Marilynne Robinson's Small, Rich Body of Work

I mean souls in exactly the same way Robinson does in When I Was A Child:

Having read any number of times that the human brain is the most complex object known to exist in the universe, and that the mind is not identical with the brain but is more mysterious still, it seems to me that this astonishing nexus of the will, so uniquely elegant and capable, merits a name that would indicate a difference in kind from the ontological run of things, and for my purposes 'soul' would do nicely.

AFTER HOUSEKEEPING, Robinson turned to non-fiction, which, If I'm reading her correctly, has served as an outward expression of her primary concerns before they were filtered and reshaped in her fiction.

Mother Country: Britain, the Welfare State, and Nuclear Pollution, published in 1989, is an extraordinary and little-read book—many of Robinson's fans have never even heard of it. I did not know of it myself until I saw a copy at my local library book sale and was astonished to find that the author of Housekeeping had written a book on nuclear pollution.

I didn't think anyone was capable of getting me to read a book on this subject, but I was riveted from the first sentence: "The largest producer of plutonium in the world and the largest source, by far, of radioactive contamination of the world's environment is Great Britain."Plutonium dumped into the sea from the notorious government-owned Sellafield Plant "has already been found in Ireland, Iceland, Sweden, Denmark and Belgium." It is "perhaps not irrelevant to note ... that Britain leads the world in lung cancer deaths."

This is scary stuff, written by a writer not given to hyperbole. "My attack," she says,"will seem ill-tempered and eccentric, a veering toward anarchy, the unsettling emergence as lady novelist as petroleuse." (I'm sorry to interrupt this eloquent diatribe, but I have to point out the use of the magnificent word "petroleuse," which, after 30 minutes of frantic research, I discovered is the name for the women of the Paris Commune of 1871 who are accused of burning down a big chunk of Paris.) "I am angry to the depths of my soul that the earth has been so injured while we were all bemused by supposed monuments of self and intellect, vaults of bogus cultural riches ... The grief come home to others while I and my kind have been occupied lies on my conscience like a crime."

With a passion and clarity missing from most political journalists, she strips away myths about British and American histories of social responsibility.Her conviction that the US's commitment to social justice is considerably greater—considerably greater—than the UK's is eye-popping. For instance, the relative state of government support for its citizens: "Why do the Land Grant Act, the Homestead Act, and the GI Bill, three distributions of wealth to the public on a scale never contemplated in Britain, have no status among political events when the dreary traffic in pittances institutionalized as the British Welfare State is hailed as the advance of socialism?"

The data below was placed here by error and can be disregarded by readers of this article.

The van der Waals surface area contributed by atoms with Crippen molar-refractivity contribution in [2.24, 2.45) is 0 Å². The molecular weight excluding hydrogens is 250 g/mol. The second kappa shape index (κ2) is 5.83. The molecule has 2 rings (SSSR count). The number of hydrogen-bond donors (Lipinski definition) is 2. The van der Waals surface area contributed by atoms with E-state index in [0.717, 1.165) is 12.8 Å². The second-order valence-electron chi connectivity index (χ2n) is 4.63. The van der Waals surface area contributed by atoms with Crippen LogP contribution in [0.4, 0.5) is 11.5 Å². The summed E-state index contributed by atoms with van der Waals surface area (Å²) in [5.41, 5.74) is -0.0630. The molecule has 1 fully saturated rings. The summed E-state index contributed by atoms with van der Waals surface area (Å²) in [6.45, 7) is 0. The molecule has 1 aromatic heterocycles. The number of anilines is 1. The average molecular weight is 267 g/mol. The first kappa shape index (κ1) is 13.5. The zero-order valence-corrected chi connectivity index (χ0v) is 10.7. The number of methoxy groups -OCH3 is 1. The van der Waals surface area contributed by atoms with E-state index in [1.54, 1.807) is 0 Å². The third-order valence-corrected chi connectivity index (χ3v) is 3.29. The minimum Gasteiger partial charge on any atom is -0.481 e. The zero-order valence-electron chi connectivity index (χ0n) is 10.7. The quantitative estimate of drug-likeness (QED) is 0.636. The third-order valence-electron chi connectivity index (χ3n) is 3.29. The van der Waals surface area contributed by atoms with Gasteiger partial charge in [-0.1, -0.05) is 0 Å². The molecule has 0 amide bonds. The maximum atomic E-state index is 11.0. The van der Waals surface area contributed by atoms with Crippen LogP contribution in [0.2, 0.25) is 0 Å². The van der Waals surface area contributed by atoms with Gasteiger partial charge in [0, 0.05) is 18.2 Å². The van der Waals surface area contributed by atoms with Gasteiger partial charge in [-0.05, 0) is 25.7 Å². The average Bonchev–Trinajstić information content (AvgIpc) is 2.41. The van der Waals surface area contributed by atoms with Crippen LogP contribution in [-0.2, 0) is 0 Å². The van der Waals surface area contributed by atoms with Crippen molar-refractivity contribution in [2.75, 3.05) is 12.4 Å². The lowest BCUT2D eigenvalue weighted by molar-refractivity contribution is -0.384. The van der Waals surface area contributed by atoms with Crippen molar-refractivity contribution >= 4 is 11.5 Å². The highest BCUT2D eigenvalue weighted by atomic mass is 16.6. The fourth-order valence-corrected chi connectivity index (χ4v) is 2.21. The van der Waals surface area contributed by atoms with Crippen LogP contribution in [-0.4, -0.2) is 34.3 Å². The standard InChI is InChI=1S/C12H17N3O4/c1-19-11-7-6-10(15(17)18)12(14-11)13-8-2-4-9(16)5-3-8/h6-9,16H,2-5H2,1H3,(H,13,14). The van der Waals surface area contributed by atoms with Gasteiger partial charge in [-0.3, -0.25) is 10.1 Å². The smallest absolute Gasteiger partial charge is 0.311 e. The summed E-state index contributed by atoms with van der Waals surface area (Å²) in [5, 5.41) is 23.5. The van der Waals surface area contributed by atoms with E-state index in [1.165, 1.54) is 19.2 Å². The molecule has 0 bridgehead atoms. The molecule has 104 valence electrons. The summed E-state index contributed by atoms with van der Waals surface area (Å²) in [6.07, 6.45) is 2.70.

Contrary to the fears of American conservatives that the US is veering towards a British-type socialism, "Almost no one in the West spends as little on health care as the British, despite the fact that they lead the world in death rates from heart disease and lung cancer."

The bedrock British political assumption, she finds, "is that absolutely nothing belongs to the general public inalienably by the logic of collective interests or by right ... public ownership of a bridge, a tunnel, or a river is for them a departure from the natural order of things." It's hard for an American to read these words nearly a quarter of a century later without a shudder as we recognize a similar attitude taking hold here. And with it comes an arrogance that rationalizes the right of the powerful to pollute what belongs to all of us: "It is a very comfortable thing," she concludes, "to think that the greatest threat to the world is a decision still to be made, which may never be made—that is, the decision to engage in nuclear warfare. Sadly, the truth is quite otherwise. The earth has been under attack for almost half a century." And by now, for nearly three-quarters of a century. It's impossible to read Mother Country without wishing that Robinson would update the story.

The Death of Adam: Essays on Modern Thought and Absence of Mind, The Dispelling of Inwardness From the Modern Myth of the Self (the paperback edition of which was released this year) are not arguments for the existence of God or the validity of Christianity in the mode of, say, C.S. Lewis's Mere Christianity or G.K. Chesterton's Catholic apologia Orthodoxy.She doesn't go in for turf wars; there are no battles with secular liberals or right-wing evangelicals. She cites popular atheists such as Bertrand Russell and Christopher Hitchens only in passing.

There are two main themes to these books. The first is that the liberal conscience of Christianity traces back to the Old Testament or, as she puts itin The Death of Adam, "The law of Moses puts liberation theology to shame in its passionate loyalty to the poor." She also believes, fervently, that the origins of modern Protestant liberality, the kind that possessed the mid-19th century abolitionists, are to be found in Calvinism. Both theses came as surprise to me, though I will have to wait until I can find a large chunk of reading time before I can give assent.

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Allen Barra writes about sports for the Wall Street Journal and TheAtlantic.com. His next book is Mickey and Willie--The Parallel Lives of Baseball's Golden Age.

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